The NovaSar-1 is a satellite recently launched into space that can take pictures of the surface of the Earth in any weather. Whilst this may not sound exciting, it has revolutionary potential in the fighting of pirates, tracking missing persons and aiding global security. The satellite is an odd shape, having been likened to a cheese grater.
Created by Surrey Satellite Technology Ltd, NovaSar-1 is a small Synthetic Aperture Radar (SAR) designed to run low-cost missions. Part-funded by the UK government, the project is the first SAR to be manufactured entirely in the UK. Launched into a 580-km sun-synchronous orbit, the project was undertaken in collaboration with the Indian Space Research Organisation.
A constellation of three NovaSar satellites could image any point on the globe at any time, regardless of weather. This will be put in place not by one government or organisation, but co-owned, operated and utilised by three different entities. The first pictures taken by the satellite were only released in November 2018, which captured an area of 20km by 87km. Later generations may capture detailed images, with the ability to detect items on the ground even as small as a metre across.
In order to more effectively track ships at sea, the SAR comes equipped with a dedicated marine mode that has a range of 400 km. This allows it to track anything in that area, while also providing direct radar ship detection information alongside ship tracking data. It also comes equipped with a receiver that can pick up Automatic Identification System (AIS) signals.
Under international law, ships over 300 tonnes or carrying passengers are required to constantly broadcast these signals that signify identity, course, and speed. Those that don’t transmit AIS signals are often involved in smuggling, piracy or other clandestine activities, but currently there are few ways to consistently monitor large stretches of otherwise empty oceans. If a boat appears in the SAR’s range without broadcasting a signal, it can immediately be reported to the authorities.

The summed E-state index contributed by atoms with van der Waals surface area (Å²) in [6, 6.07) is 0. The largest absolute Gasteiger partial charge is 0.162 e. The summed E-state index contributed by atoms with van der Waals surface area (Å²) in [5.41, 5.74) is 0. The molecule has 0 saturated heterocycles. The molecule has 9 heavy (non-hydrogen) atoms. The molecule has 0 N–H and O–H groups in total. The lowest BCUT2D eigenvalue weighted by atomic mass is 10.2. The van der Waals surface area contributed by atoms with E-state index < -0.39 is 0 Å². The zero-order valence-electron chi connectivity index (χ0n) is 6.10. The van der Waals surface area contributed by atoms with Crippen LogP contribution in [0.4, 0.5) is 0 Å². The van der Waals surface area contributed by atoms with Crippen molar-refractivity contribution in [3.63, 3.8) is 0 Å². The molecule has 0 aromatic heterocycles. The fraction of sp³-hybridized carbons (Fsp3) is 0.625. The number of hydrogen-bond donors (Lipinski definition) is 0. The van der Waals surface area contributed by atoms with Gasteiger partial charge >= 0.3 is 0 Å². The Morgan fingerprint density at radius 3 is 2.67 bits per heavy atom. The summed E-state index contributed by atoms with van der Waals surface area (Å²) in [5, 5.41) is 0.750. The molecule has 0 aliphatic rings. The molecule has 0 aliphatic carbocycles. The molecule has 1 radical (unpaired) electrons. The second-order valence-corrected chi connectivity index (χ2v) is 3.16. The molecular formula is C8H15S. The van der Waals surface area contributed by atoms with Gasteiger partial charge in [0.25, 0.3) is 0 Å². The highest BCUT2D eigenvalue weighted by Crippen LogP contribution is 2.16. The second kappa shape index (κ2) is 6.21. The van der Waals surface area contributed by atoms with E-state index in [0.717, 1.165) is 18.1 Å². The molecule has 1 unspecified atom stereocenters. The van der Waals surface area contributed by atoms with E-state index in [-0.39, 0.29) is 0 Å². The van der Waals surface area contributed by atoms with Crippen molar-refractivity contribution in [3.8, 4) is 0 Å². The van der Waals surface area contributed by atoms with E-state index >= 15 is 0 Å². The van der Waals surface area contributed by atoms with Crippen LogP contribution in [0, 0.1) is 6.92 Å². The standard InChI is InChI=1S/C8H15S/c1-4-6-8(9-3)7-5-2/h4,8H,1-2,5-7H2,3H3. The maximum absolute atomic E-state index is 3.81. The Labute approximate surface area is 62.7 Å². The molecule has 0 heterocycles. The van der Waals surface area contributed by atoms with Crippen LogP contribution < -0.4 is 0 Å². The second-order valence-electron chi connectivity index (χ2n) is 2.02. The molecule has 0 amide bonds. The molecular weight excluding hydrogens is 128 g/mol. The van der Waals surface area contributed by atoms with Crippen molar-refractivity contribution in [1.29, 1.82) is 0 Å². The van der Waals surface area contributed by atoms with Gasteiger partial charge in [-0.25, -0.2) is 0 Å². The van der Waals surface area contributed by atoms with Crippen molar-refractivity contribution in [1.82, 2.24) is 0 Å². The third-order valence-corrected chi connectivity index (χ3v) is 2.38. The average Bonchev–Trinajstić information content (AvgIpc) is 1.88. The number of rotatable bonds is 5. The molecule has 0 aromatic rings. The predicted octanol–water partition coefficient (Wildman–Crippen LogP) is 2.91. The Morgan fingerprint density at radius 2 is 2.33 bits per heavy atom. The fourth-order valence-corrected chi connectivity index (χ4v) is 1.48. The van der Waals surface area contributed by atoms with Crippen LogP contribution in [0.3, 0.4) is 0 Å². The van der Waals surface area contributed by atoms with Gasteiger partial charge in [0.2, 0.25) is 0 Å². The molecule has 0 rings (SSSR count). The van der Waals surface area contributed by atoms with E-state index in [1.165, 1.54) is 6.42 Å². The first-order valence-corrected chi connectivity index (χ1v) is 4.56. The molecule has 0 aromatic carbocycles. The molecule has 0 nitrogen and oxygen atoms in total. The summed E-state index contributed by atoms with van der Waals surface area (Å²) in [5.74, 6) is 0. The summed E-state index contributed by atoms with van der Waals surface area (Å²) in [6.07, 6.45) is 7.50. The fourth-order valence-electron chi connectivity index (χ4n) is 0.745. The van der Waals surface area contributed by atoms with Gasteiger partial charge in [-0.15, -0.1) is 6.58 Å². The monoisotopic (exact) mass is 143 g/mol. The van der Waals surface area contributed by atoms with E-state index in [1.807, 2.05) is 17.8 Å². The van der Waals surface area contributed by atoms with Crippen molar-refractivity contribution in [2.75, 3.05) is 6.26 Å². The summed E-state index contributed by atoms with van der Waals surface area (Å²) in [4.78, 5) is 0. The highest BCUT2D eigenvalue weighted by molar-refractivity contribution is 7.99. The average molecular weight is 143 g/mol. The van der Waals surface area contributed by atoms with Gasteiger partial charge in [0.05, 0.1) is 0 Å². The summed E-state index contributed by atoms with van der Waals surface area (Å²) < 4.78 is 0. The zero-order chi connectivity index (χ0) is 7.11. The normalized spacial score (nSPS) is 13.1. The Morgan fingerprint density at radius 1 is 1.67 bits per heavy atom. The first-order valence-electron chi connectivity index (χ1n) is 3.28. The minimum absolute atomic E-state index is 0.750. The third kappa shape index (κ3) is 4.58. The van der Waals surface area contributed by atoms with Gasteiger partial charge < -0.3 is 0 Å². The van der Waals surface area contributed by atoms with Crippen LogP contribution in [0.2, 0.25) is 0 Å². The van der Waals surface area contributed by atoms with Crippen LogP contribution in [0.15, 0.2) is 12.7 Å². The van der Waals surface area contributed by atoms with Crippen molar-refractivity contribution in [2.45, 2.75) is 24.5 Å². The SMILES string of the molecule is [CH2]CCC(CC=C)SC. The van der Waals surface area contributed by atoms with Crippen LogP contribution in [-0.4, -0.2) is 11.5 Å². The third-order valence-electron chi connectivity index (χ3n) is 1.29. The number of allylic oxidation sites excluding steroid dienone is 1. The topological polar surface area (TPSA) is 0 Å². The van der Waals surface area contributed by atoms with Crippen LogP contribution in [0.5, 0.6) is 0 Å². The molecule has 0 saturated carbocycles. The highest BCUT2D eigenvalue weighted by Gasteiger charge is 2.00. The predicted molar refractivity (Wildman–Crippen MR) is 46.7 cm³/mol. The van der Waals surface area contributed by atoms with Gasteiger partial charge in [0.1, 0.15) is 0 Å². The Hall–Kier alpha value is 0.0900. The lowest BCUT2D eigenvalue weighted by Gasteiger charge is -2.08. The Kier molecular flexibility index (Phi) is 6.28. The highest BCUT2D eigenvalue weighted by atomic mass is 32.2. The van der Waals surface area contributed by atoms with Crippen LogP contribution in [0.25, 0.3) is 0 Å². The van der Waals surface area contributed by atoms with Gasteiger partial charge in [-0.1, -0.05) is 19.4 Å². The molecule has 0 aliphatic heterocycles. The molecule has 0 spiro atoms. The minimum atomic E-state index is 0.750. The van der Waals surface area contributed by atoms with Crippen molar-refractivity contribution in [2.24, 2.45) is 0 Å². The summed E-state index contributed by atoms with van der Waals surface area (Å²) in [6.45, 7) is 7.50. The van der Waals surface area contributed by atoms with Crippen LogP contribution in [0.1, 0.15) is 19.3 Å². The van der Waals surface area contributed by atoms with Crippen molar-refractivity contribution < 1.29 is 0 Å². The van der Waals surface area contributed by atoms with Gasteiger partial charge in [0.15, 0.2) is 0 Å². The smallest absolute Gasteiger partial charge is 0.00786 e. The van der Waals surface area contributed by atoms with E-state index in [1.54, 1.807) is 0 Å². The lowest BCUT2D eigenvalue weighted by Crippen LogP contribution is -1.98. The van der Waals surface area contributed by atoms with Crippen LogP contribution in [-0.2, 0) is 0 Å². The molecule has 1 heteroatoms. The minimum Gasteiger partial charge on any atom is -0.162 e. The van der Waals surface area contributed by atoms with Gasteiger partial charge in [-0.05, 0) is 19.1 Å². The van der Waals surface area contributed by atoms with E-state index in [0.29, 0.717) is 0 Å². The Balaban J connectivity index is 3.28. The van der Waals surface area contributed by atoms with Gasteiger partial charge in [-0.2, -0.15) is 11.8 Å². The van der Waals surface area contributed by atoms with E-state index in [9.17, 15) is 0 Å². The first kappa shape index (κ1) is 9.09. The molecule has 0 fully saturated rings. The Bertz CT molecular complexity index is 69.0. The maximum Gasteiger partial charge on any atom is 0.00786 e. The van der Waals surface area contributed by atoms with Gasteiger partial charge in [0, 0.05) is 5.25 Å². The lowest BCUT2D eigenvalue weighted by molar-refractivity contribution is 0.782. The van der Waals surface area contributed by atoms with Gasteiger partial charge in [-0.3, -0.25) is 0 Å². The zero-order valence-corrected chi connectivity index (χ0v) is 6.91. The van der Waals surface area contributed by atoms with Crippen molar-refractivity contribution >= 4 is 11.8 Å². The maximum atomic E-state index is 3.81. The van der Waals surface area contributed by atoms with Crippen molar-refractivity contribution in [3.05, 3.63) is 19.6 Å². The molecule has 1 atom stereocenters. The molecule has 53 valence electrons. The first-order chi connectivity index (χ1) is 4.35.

The NovaSar can also be used to monitor floods, fires and other natural disasters, forest monitoring, land assessment and crop monitoring. This is a fantastic example of how technology often considered only useful for government or space agencies can positively impact the lives of everyday people.
An expensive piece of equipment, the UK Space Agency has invested £21 million into the project in order to gain access to valuable data, as well as to generate jobs in the UK aerospace industry. This new satellite represents a shift in the manufacture of such devices, incorporating low-cost miniaturised components which makes the entire project cheaper, in this case by around 20%.
As technology improves and becomes cheaper, we may soon see more launches of smaller satellites that fulfil multiple roles across different sectors. NovaSar-1 is the first generation of satellites that will illuminate more of the world whilst taking up less space in our atmosphere.